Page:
Archive for the ‘Technology in society’ Category

Greed Kills!


London experienced a horrible fire recently, when a 24 story apartment building caught fire and burned rapidly.  So far, 79 people are either confirmed dead or missing and confirmed dead, and the death doll may go higher.  I happened to be reading the New York Times at the time that the fire was reported, and the video that I saw was terrifying.

High rise buildings are designed to contain fires to their starting point, so that people have a chance to get out.  This building burned like it was soaked in gasoline.  Seeing a multi-story residential building burning from top to bottom is utterly wrong, never supposed to happen kind of stuff:

From the first, people who lived in the building were saying that the cladding,  which had been added during a 10 million pound renovation as insulation, had burned rapidly, spreading the fire from a lower floor to the top floor in minutes.  Additionally, the building only had one fire stairwell, and there was no central fire alarm system.  As the building had been built in 1974, it was not required to have sprinklers.  That anyone escaped at all is mostly due to the presence in the building of many Muslim people who were awake preparing their Ramadan meal and spread the alarm.

This horrible tragedy was completely preventable, and most certainly is the result of criminal negligence.  Terrorism is an act meant to force people to change.  Setting people up to die  by saving a few pennies is far worse.

Strength through knowledge, not arms


President Trump has been talking about spending a bunch more money on the military, supposedly to make the U.S. safer.  But the military cannot make us safer, they only can provide the means to retaliate for any acts of terrorism.  What can make us safer is technology, technology to detect threats and identify the people behind them.

A big part of the justification for increasing military spending is to insure that the high-tech companies that are essential to the military are kept in business.  But these companies are also the ones which make possible our exploration of space.  By spending money on space technology instead of on the military, we can support the development of new technologies as well as keeping the industrial side of the military-industrial complex healthy.  Many of the military’s weapon systems have been impacted by developments resulting from space exploration.

Aircraft carriers, tanks, and airplanes will not protect us against acts of terror.  Spending more on the military will not make us safer.  Spending on space exploration promotes the development of new technologies, while at the same time providing business to companies involved in defense.  The microprocessor was a spin-off from the space program which has affected every aspect of our lives.  Spending on space is a far better investment than spending on the military.

Living in the cloud


A friend has gotten me to think about the difference between studying to gain knowledge and learning how to access knowledge quickly.  ‘In an era when I can look up practically anything, why should I spend years studying different subjects so that I can be tested upon them?’ is a paraphrase of what he said.  He also once talked about living in an “effluent society”, but that is neither here nor there.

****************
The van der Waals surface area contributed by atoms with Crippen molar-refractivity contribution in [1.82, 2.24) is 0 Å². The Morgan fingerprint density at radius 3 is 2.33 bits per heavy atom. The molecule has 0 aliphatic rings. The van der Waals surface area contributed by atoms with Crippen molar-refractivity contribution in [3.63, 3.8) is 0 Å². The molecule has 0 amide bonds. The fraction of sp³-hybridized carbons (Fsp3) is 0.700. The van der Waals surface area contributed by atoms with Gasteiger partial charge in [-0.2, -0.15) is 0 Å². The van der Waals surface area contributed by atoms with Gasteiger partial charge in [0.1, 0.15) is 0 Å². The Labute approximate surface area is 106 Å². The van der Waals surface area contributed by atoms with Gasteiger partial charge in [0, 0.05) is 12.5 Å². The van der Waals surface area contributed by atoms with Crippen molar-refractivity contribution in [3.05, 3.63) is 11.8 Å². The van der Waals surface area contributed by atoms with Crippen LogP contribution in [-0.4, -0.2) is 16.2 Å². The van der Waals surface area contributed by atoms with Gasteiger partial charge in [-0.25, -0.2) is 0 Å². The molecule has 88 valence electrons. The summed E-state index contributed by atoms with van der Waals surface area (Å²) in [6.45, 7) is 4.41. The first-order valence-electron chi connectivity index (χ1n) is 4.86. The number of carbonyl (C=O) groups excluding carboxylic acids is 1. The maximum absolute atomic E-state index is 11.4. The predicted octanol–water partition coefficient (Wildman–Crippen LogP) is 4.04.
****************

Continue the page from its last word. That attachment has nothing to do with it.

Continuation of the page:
Human knowledge has far exceeded the ability of any one person to grasp.  We need to decide what are the fundamentals that we must teach each other, what skills are so essential that we should group people together for hours at a time so that they can learn them.  Simply knowing that knowledge exists is not the same as having the knowledge, and knowledge affects our actions and thoughts.  But not all people are going to be receptive to the same knowledge, so we must choose a way to convey it that is flexible, with those who are interested being able to pursue something further.  The ‘classroom’ has become one of the biggest impediments to education, in my opinion, because it stipulates that everyone is going to learn at the same rate, and in the same way.

Treating us as individuals means stepping away from the industrial ‘assembly line’ method of instruction.  Focusing on a persons strengths, helping them to overcome weaknesses, developing their personalities, these are the role that the public school system must fulfill.  We can have a room full of students, but we should not view them as a ‘class’.  American society has gutted the family, destroying the network of relatives and friends that were responsible for the raising of the young for thousands of generations.  Nurturing means showing the world to someone, while helping them to cope with it.  The world is a vast mix of ideas, cold realities, and ignorance.

The electronic world offers us near instant feedback on our efforts, if we are strong enough to pay attention.  Living in the cloud means being aware of each other in near real time.  This promotes a group consciousness, a multi-mind, which can occur when a number of people are thinking about the same thing at the same time.  We may be evolving into a single sentient organism, if some science fiction writers are correct, but we still need to get along with each other in the meantime, and schools are where we will learn how.  People have to be taught how not to get caught up in emotions, how to say ‘no’ to themselves, and to others, and how to believe in themselves as people, with intrinsic value.  We have to care about ourselves before we can really care about others.